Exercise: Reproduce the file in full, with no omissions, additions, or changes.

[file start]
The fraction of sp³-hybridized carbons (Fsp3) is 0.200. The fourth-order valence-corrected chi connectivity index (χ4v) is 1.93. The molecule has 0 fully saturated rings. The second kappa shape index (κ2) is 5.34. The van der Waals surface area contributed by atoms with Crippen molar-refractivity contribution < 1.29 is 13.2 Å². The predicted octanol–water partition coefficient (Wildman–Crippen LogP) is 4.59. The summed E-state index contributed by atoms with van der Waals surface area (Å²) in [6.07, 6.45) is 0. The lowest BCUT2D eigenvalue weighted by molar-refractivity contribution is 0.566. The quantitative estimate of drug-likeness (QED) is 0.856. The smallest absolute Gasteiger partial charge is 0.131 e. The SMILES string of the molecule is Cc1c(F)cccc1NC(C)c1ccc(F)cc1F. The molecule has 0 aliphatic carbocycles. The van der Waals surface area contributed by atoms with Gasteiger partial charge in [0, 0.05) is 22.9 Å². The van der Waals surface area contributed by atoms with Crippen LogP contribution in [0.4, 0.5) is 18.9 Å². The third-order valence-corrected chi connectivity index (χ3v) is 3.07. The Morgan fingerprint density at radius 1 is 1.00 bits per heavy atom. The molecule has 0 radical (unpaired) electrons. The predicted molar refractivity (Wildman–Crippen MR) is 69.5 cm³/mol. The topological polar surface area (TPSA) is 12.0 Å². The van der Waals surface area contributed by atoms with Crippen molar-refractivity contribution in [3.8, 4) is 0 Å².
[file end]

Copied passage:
The fraction of sp³-hybridized carbons (Fsp3) is 0.200. The fourth-order valence-corrected chi connectivity index (χ4v) is 1.93. The molecule has 0 fully saturated rings. The second kappa shape index (κ2) is 5.34. The van der Waals surface area contributed by atoms with Crippen molar-refractivity contribution < 1.29 is 13.2 Å². The predicted octanol–water partition coefficient (Wildman–Crippen LogP) is 4.59. The summed E-state index contributed by atoms with van der Waals surface area (Å²) in [6.07, 6.45) is 0. The lowest BCUT2D eigenvalue weighted by molar-refractivity contribution is 0.566. The quantitative estimate of drug-likeness (QED) is 0.856. The smallest absolute Gasteiger partial charge is 0.131 e. The SMILES string of the molecule is Cc1c(F)cccc1NC(C)c1ccc(F)cc1F. The molecule has 0 aliphatic carbocycles. The van der Waals surface area contributed by atoms with Gasteiger partial charge in [0, 0.05) is 22.9 Å². The van der Waals surface area contributed by atoms with Crippen LogP contribution in [0.4, 0.5) is 18.9 Å². The third-order valence-corrected chi connectivity index (χ3v) is 3.07. The Morgan fingerprint density at radius 1 is 1.00 bits per heavy atom. The molecule has 0 radical (unpaired) electrons. The predicted molar refractivity (Wildman–Crippen MR) is 69.5 cm³/mol. The topological polar surface area (TPSA) is 12.0 Å². The van der Waals surface area contributed by atoms with Crippen molar-refractivity contribution in [3.8, 4) is 0 Å².